Tips for improving your child's literacy
The popular Storytime program for children at the Berkshire Athenaeum might be held twice a week, but literacy lasts a lifetime.
That's what local libraries want to stress to parents with young children. In an effort to celebrate National Family Literacy Month, area librarians and school officials are offering families tips for getting little readers started off on the right chapter for a lifetime of reading enjoyment.
Ron Latham, director of the Berkshire Athenaeum in Pittsfield, Mass., said children's literacy starts at birth, and perhaps even before, when the child first hears a parent's voice in the womb.
"At this early age parents should read to and otherwise engage babies in conversation," Latham said. "While they may seem one sided in those earliest years, they become the building blocks of a rich vocabulary that will be extraordinarily helpful to reading as the child matures."
A child's literacy, Latham said, is greatly enhanced by parents and older siblings modeling reading behavior. And families, he said, can make great use of non-traditional time for learning.
"Car trips, for example, provide excellent learning opportunities," Latham said. "Children actually reading — to themselves or to a family member — talking about what they've read, sharing the story."
At the Manchester Community Library in Manchester, Vt., Executive Director Betsy Bleakie touted programming that can help parents and family members get involved.
"Talking with your child, and early on, is probably the most important thing for parents to do," Bleakie said. "Especially in families of poverty, this often is a foreign concept, and generational. In our 'Early Literacy Outreach' initiative, we model this behavior to parents."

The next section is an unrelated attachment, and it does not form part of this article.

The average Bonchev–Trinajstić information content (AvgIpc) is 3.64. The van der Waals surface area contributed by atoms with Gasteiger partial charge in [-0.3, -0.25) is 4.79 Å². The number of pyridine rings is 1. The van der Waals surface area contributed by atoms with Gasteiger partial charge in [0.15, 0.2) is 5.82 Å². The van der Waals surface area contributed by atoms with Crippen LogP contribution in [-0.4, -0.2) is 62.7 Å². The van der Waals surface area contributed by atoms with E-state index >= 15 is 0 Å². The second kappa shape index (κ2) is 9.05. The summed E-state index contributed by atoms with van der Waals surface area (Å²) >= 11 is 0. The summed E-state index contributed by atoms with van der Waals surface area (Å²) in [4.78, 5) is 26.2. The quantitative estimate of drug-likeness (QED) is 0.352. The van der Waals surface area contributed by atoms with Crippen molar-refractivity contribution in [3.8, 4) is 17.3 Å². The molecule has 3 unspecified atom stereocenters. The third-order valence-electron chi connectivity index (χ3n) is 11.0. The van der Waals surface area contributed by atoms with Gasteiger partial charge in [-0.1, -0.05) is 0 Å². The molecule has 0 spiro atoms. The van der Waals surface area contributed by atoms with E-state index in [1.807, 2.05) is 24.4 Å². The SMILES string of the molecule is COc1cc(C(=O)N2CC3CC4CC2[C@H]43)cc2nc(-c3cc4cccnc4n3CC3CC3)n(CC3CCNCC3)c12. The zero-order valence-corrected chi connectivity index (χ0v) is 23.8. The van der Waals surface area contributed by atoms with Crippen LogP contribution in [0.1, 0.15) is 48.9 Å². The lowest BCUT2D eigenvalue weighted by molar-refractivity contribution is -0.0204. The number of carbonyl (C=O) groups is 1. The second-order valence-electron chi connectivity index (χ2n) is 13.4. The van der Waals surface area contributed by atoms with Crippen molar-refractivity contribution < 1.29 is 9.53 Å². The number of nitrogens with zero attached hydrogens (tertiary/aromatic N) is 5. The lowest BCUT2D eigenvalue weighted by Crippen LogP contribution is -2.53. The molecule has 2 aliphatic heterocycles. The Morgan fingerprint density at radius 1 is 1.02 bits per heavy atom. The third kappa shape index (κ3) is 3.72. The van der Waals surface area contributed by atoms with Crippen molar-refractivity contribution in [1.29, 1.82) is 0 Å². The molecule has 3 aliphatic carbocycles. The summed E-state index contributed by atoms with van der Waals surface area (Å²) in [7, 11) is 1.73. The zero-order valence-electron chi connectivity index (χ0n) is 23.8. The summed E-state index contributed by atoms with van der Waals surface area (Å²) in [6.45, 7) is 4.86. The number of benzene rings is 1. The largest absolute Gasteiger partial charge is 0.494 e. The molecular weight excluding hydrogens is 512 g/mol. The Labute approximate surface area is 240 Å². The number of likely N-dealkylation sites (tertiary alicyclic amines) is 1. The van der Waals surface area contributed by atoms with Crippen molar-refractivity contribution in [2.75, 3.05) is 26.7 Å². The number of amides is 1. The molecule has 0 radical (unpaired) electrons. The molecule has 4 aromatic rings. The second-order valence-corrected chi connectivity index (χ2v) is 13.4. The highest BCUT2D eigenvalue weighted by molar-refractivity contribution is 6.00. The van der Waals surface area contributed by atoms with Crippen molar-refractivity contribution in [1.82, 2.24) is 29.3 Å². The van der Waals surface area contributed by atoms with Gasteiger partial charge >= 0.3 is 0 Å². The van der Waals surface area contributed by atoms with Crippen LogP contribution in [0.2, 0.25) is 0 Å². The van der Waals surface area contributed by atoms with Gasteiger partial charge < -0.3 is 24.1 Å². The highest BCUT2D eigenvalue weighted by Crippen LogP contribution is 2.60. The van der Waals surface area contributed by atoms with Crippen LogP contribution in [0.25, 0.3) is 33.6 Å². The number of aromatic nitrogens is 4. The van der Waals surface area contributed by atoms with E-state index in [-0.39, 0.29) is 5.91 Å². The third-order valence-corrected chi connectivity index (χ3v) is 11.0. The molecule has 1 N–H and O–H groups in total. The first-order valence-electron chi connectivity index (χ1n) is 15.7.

MCL youth service librarian Janet Kleinberg agreed, adding that families today need to adjust expectations from old-fashioned, ideal notions of setting aside time.
"Reading to a child and expanding their words can be about dad looking through a hunting or car magazine and pointing out numbers, asking questions about every page, such as 'How many tires do you see, one, two, three, four?'" Kleinberg said. "In the drive-thru at McDonalds, with the child in the backseat, take the opportunity to ask about colors: 'Show me something yellow?' Or at the laundromat, watching TV, making dinner."
Kleinberg said children who can benefit the most often live in less-than-ideal circumstances and that while reading books remains critical, it's often best to weave opportunities into the child's daily life — particularly up to 5 years old, before they start school.
The MCL also sponsors a "StoryWalk" program, where children go on a walk set up with specific signs that they can read and identify objects, to build vocabulary.
Athenaeum assistant children's librarian Sara Belleau took stock of the books that can fulfill the other part of inculcating literacy into preschool and school-age children. She suggests popular titles, like "The Day the Crayons Quit" by Drew Daywalt. She also recommends "1,000 Books Before Kindergarten," a program that encourages parents to read one book a night to a child, which quickly adds up to more than 1,000 books in just three years.
And it is that period, Bleakie said, that is critical to a child's literacy skills.
"Research shows the best indicator of how well a child will do in school is how well they are prepared to read when they enter Kindergarten," she said. "When they land on the doorstep of school, children bring with them the strength of the connections in their brain, the language, culture, and practices of home, and the beliefs about themselves as readers."
Sara Belleau, assistant children's librarian at the Berkshire Athenaeum, cited the following titles as popular with children right now:
For toddlers, preschoolers and Kindergartners:
• "Skippyjon Jones" by Judy Schachner. A Siamese cat pretends he is a chihuahua and goes on many adventures.
• "The Day the Crayons Quit" by Drew Daywalt or "The Book With No Pictures" by BJ Novak. Both are "laugh out loud" books that parents and kids can't get enough of.
For older children:
• "I Survived" series. Action-packed stories of actual events retold for ages 8-12.
• "Who Was/Is" collection of biographies. Short, engaging way to learn about famous people.
"Series are a great way to get older kids reading and keep them reading because once they finish the first book it's likely they'll be hooked and continue the series," Belleau said.
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